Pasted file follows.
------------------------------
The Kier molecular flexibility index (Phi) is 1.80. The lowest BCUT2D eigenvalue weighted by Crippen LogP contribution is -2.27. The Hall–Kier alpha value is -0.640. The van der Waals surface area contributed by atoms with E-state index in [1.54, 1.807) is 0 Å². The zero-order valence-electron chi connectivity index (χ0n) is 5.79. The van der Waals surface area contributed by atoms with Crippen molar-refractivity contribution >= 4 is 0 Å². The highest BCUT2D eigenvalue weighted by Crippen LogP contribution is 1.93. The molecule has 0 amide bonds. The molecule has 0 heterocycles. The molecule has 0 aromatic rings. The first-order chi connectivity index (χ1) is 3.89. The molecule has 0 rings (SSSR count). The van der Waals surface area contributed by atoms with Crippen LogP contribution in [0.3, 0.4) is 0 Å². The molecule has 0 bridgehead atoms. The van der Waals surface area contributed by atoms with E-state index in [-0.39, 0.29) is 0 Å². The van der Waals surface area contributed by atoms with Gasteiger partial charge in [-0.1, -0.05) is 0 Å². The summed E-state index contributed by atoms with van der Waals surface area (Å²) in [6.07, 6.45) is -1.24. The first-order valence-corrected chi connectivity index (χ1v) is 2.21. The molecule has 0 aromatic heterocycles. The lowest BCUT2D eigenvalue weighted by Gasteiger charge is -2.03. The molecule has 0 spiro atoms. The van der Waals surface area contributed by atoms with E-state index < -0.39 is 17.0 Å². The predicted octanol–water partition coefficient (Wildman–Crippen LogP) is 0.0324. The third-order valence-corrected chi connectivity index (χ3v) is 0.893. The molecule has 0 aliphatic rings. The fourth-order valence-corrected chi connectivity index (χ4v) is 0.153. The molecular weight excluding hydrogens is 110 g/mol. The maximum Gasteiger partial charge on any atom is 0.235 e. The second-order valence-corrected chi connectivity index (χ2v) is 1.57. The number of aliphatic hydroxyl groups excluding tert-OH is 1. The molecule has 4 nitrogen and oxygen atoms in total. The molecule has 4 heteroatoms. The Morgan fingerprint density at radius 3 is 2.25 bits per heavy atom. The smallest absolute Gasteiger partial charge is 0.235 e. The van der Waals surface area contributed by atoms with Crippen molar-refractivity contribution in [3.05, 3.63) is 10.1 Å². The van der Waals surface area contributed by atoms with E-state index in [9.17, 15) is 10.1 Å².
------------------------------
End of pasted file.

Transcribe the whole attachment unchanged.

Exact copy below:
The Kier molecular flexibility index (Phi) is 1.80. The lowest BCUT2D eigenvalue weighted by Crippen LogP contribution is -2.27. The Hall–Kier alpha value is -0.640. The van der Waals surface area contributed by atoms with E-state index in [1.54, 1.807) is 0 Å². The zero-order valence-electron chi connectivity index (χ0n) is 5.79. The van der Waals surface area contributed by atoms with Crippen molar-refractivity contribution >= 4 is 0 Å². The highest BCUT2D eigenvalue weighted by Crippen LogP contribution is 1.93. The molecule has 0 amide bonds. The molecule has 0 heterocycles. The molecule has 0 aromatic rings. The first-order chi connectivity index (χ1) is 3.89. The molecule has 0 rings (SSSR count). The van der Waals surface area contributed by atoms with Crippen LogP contribution in [0.3, 0.4) is 0 Å². The molecule has 0 bridgehead atoms. The van der Waals surface area contributed by atoms with E-state index in [-0.39, 0.29) is 0 Å². The van der Waals surface area contributed by atoms with Gasteiger partial charge in [-0.1, -0.05) is 0 Å². The summed E-state index contributed by atoms with van der Waals surface area (Å²) in [6.07, 6.45) is -1.24. The first-order valence-corrected chi connectivity index (χ1v) is 2.21. The molecule has 0 aromatic heterocycles. The lowest BCUT2D eigenvalue weighted by Gasteiger charge is -2.03. The molecule has 0 spiro atoms. The van der Waals surface area contributed by atoms with E-state index < -0.39 is 17.0 Å². The predicted octanol–water partition coefficient (Wildman–Crippen LogP) is 0.0324. The third-order valence-corrected chi connectivity index (χ3v) is 0.893. The molecule has 0 aliphatic rings. The fourth-order valence-corrected chi connectivity index (χ4v) is 0.153. The molecular weight excluding hydrogens is 110 g/mol. The maximum Gasteiger partial charge on any atom is 0.235 e. The second-order valence-corrected chi connectivity index (χ2v) is 1.57. The number of aliphatic hydroxyl groups excluding tert-OH is 1. The molecule has 4 nitrogen and oxygen atoms in total. The molecule has 4 heteroatoms. The Morgan fingerprint density at radius 3 is 2.25 bits per heavy atom. The smallest absolute Gasteiger partial charge is 0.235 e. The van der Waals surface area contributed by atoms with Crippen molar-refractivity contribution in [3.05, 3.63) is 10.1 Å². The van der Waals surface area contributed by atoms with E-state index in [9.17, 15) is 10.1 Å².